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Sunday, February 16, 2020

from axios
Unable to absorb new costs, cities are killing recycling programs just as public concerns about climate change ratchet up, Kim Hart and Erica Pandey report.
  • China, the biggest buyer of U.S. recycled materials, has closed its doors. Before the ban, the U.S. was exporting around 70% of its waste to China.
  • Changing consumer behavior has made the trash-sorting process more complex and expensive.
What we're seeing: Axios paid a visit to a major recycling center in exurban D.C.
The plant — operated by Republic Services in Manassas, Va., in the heart of Prince William County — runs up to 22 hours a day to process the 550 tons of paper, plastic, aluminum and glass that are delivered daily.
  • Despite the heavy machinery and increased automation, the process is still extremely dependent on humans.
  • On each shift, 28 "sorters" sift through the material as it rolls down a series of fast-moving conveyer belts. The workers spot and pull out non-recyclable trash from the stream so fast that they look like blackjack dealers.
  • People throw surprising things — Christmas trees, old carpet, shoes, diapers and even cinder blocks — into their recycling bins.
Many cities are struggling to make recycling work.
  • About 60 cities have canceled their programs, according to Waste Dive.
  • Others have stopped accepting certain items. Alexandria, Va., and Katy, Tex., no longer collect glass. Baltimore County recently admitted it hasn't recycled the glass it collected for the past 7 years.
  • Costs are skyrocketing: Omaha, Neb., received a single bid for recycling services for $4 million, twice the city's budget.
What's needed: Cities have to renegotiate their recycling contracts, many of which are 30 years old, to find a viable business model.
  • That includes charging consumers for curbside pickup.
What's next: Researchers are developing robots to more accurately and efficiently complete tedious, dangerous recycling tasks like sorting.
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Sunday, January 19, 2020



BlackRock CEO Larry Fink's full interview on shifting strategy to focus on sustainability 

https://www.cnbc.com/video/2020/01/14/blackrock-ceo-larry-fink-investment-strategy-shift-sustainability.html

An excellent interview with Larry Fink. Some are linking BlackRock's shift towards sustainability with Tesla's skyrocketing stock price - some big actors with news of BlackRock's adjusted motivations may be gobbling up Tesla shares in anticipation of some huge upcoming investment by the firm.
There's a shorter video with excerpts from the interview and some chatter from the silly talking heads at CNBC, here:
I found the older CNBC commentator's behavior shocking. He wants "adults to stay in charge as long as they possibly can"... this in response to the manager of a 7 trillion dollar fund shifting his outlook to favor environmentally-sustainable businesses. The commentator pejoratively groups anyone who takes the climate crisis seriously with millennial investors. This is the kind of stupid old money shorting disruptive innovators like Tesla.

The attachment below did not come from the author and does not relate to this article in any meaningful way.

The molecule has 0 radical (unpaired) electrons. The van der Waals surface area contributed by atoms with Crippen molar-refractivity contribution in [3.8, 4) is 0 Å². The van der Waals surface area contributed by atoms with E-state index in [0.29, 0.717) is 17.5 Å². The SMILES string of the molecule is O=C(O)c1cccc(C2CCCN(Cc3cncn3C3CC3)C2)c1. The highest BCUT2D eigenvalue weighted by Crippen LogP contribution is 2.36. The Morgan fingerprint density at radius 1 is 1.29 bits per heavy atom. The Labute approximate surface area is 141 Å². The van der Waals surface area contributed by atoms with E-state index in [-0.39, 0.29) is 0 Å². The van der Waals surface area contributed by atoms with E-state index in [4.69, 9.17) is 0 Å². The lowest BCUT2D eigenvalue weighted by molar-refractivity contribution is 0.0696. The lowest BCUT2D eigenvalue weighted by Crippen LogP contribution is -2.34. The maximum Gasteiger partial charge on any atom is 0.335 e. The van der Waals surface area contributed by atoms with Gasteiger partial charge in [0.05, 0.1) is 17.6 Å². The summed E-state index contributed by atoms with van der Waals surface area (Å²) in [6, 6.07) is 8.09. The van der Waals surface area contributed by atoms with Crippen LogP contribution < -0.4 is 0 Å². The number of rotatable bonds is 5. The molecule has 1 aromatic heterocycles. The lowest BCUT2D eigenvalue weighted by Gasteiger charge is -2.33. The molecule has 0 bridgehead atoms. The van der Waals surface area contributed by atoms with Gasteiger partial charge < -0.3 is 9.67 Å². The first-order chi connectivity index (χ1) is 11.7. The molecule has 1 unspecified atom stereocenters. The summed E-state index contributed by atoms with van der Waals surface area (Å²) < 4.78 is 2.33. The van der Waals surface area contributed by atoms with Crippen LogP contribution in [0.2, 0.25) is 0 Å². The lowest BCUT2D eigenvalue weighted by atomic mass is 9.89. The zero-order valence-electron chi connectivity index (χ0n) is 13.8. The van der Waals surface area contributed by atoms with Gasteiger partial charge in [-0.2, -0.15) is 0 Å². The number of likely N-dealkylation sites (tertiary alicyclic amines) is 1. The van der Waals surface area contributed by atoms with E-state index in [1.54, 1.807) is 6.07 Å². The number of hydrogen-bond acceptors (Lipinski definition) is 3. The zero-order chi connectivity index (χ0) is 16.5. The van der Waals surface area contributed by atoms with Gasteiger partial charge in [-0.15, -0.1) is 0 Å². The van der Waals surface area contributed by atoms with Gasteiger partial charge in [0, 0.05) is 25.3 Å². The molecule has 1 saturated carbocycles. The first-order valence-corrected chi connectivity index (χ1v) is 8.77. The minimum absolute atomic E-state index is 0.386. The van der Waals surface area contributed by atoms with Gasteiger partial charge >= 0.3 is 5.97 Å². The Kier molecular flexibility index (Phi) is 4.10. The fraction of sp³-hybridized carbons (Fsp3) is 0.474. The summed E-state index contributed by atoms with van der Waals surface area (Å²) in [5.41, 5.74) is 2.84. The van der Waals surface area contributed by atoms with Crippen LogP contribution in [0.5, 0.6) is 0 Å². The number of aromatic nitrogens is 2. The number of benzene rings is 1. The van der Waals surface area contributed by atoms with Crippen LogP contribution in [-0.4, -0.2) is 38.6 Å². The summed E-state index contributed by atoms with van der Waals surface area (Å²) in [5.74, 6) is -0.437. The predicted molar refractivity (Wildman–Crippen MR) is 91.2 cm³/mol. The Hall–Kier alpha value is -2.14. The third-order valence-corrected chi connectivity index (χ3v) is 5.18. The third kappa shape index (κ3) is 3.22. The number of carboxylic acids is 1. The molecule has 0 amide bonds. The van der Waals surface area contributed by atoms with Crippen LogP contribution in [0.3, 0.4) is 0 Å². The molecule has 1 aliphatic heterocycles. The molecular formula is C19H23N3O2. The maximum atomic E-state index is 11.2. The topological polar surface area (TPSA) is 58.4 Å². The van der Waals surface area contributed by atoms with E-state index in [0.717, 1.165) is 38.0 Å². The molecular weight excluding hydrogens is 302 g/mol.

Saturday, January 18, 2020

2020 good news week 3


BlackRock, an investment fund that manages nearly $7 trillion, will "reshape" its strategy toward investments that support environmental sustainability, according to a letter to investors from its founder and Chief Executive Larry Fink, as The New York Times reported.




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Sunday, December 29, 2019

reviewing common sense green contributions from 2010s

april 2016 letter to the economist
* You rightly point out that there remains a substantial amount of work to do to make sustainability the new business norm. Disruptive innovations and standard business concerns to control risk and cost are breaking new ground and transforming business models. They are challenging the status quo of established industries—from fossil fuels to fashion. Given growing environmental and security threats, the private sector needs to accelerate inclusive growth and drive sustainability at far greater speed and scale. The Sustainable Development Goals (SDGs) are a framework for business to do just that.

A major challenge is the trust deficit in society with regard to business, especially large multinationals and financial institutions. Recent political developments in Europe and America are widely seen as rebukes to economic elites and dramatic evidence of the dire lack of trust. The SDGs, therefore, have a second purpose: to serve as a roadmap for business to create the social license it needs to operate and thrive.

By pursuing the SDGs through sustainable and inclusive new business models, the private sector can rebuild bridges. The result could be that sustainability loses its “faddish” reputation entirely, and instead, becomes an enduring business must-have.

MARK MALLOCH-BROWN
Chair
Business & Sustainable Development Commission
London